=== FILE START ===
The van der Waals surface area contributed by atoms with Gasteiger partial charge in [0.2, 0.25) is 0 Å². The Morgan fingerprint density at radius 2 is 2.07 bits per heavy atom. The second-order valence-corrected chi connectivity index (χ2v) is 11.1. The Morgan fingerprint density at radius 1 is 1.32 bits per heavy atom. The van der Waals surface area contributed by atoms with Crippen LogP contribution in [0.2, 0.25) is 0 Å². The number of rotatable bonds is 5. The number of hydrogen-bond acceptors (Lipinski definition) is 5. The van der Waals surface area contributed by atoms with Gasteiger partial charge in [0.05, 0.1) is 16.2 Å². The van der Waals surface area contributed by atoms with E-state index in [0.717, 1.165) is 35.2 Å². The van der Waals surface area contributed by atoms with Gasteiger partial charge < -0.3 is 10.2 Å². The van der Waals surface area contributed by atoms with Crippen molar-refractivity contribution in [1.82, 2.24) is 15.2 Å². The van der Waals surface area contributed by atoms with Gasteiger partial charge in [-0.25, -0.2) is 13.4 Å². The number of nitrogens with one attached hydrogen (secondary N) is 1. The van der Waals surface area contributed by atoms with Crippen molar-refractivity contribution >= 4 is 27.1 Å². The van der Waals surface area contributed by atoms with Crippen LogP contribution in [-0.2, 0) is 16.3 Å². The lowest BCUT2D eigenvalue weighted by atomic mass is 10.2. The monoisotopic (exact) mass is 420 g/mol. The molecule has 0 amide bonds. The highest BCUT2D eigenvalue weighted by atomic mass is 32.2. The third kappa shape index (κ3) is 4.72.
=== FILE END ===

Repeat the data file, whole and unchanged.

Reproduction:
The van der Waals surface area contributed by atoms with Gasteiger partial charge in [0.2, 0.25) is 0 Å². The Morgan fingerprint density at radius 2 is 2.07 bits per heavy atom. The second-order valence-corrected chi connectivity index (χ2v) is 11.1. The Morgan fingerprint density at radius 1 is 1.32 bits per heavy atom. The van der Waals surface area contributed by atoms with Crippen LogP contribution in [0.2, 0.25) is 0 Å². The number of rotatable bonds is 5. The number of hydrogen-bond acceptors (Lipinski definition) is 5. The van der Waals surface area contributed by atoms with Gasteiger partial charge in [0.05, 0.1) is 16.2 Å². The van der Waals surface area contributed by atoms with E-state index in [0.717, 1.165) is 35.2 Å². The van der Waals surface area contributed by atoms with Gasteiger partial charge < -0.3 is 10.2 Å². The van der Waals surface area contributed by atoms with Crippen molar-refractivity contribution in [1.82, 2.24) is 15.2 Å². The van der Waals surface area contributed by atoms with Gasteiger partial charge in [-0.25, -0.2) is 13.4 Å². The number of nitrogens with one attached hydrogen (secondary N) is 1. The van der Waals surface area contributed by atoms with Crippen molar-refractivity contribution >= 4 is 27.1 Å². The van der Waals surface area contributed by atoms with Crippen LogP contribution in [-0.2, 0) is 16.3 Å². The lowest BCUT2D eigenvalue weighted by atomic mass is 10.2. The monoisotopic (exact) mass is 420 g/mol. The molecule has 0 amide bonds. The highest BCUT2D eigenvalue weighted by atomic mass is 32.2. The third kappa shape index (κ3) is 4.72.